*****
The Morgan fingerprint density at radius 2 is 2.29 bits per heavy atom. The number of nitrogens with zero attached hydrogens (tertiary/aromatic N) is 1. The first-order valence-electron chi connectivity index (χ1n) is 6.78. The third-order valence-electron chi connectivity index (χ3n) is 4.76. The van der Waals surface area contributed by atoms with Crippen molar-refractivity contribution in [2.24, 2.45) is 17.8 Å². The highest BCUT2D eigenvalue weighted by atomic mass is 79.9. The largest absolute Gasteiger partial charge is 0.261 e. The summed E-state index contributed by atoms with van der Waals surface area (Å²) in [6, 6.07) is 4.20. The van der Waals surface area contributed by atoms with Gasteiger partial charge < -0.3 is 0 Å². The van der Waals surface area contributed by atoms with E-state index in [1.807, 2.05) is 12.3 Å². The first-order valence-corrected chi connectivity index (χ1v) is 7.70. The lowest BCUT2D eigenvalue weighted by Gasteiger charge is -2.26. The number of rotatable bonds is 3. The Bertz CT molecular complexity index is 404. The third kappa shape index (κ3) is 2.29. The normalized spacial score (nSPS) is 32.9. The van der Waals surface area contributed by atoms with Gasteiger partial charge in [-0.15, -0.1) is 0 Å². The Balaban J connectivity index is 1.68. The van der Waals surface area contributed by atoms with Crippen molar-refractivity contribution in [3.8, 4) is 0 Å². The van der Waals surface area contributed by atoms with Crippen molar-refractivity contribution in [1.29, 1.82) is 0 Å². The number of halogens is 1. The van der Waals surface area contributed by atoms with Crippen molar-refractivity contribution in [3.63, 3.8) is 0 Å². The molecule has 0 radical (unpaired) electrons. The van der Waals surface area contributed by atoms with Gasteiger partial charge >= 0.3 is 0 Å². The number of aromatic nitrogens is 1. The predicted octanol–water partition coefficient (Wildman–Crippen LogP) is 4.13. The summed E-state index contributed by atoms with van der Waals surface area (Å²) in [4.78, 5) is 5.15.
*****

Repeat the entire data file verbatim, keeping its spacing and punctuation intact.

The Morgan fingerprint density at radius 2 is 2.29 bits per heavy atom. The number of nitrogens with zero attached hydrogens (tertiary/aromatic N) is 1. The first-order valence-electron chi connectivity index (χ1n) is 6.78. The third-order valence-electron chi connectivity index (χ3n) is 4.76. The van der Waals surface area contributed by atoms with Crippen molar-refractivity contribution in [2.24, 2.45) is 17.8 Å². The highest BCUT2D eigenvalue weighted by atomic mass is 79.9. The largest absolute Gasteiger partial charge is 0.261 e. The summed E-state index contributed by atoms with van der Waals surface area (Å²) in [6, 6.07) is 4.20. The van der Waals surface area contributed by atoms with Gasteiger partial charge < -0.3 is 0 Å². The van der Waals surface area contributed by atoms with E-state index in [1.807, 2.05) is 12.3 Å². The first-order valence-corrected chi connectivity index (χ1v) is 7.70. The lowest BCUT2D eigenvalue weighted by Gasteiger charge is -2.26. The number of rotatable bonds is 3. The Bertz CT molecular complexity index is 404. The third kappa shape index (κ3) is 2.29. The normalized spacial score (nSPS) is 32.9. The van der Waals surface area contributed by atoms with Gasteiger partial charge in [-0.15, -0.1) is 0 Å². The Balaban J connectivity index is 1.68. The van der Waals surface area contributed by atoms with Crippen molar-refractivity contribution in [3.8, 4) is 0 Å². The van der Waals surface area contributed by atoms with Crippen molar-refractivity contribution in [1.29, 1.82) is 0 Å². The number of halogens is 1. The van der Waals surface area contributed by atoms with Crippen molar-refractivity contribution in [3.63, 3.8) is 0 Å². The molecule has 0 radical (unpaired) electrons. The van der Waals surface area contributed by atoms with Gasteiger partial charge >= 0.3 is 0 Å². The number of aromatic nitrogens is 1. The predicted octanol–water partition coefficient (Wildman–Crippen LogP) is 4.13. The summed E-state index contributed by atoms with van der Waals surface area (Å²) in [4.78, 5) is 5.15.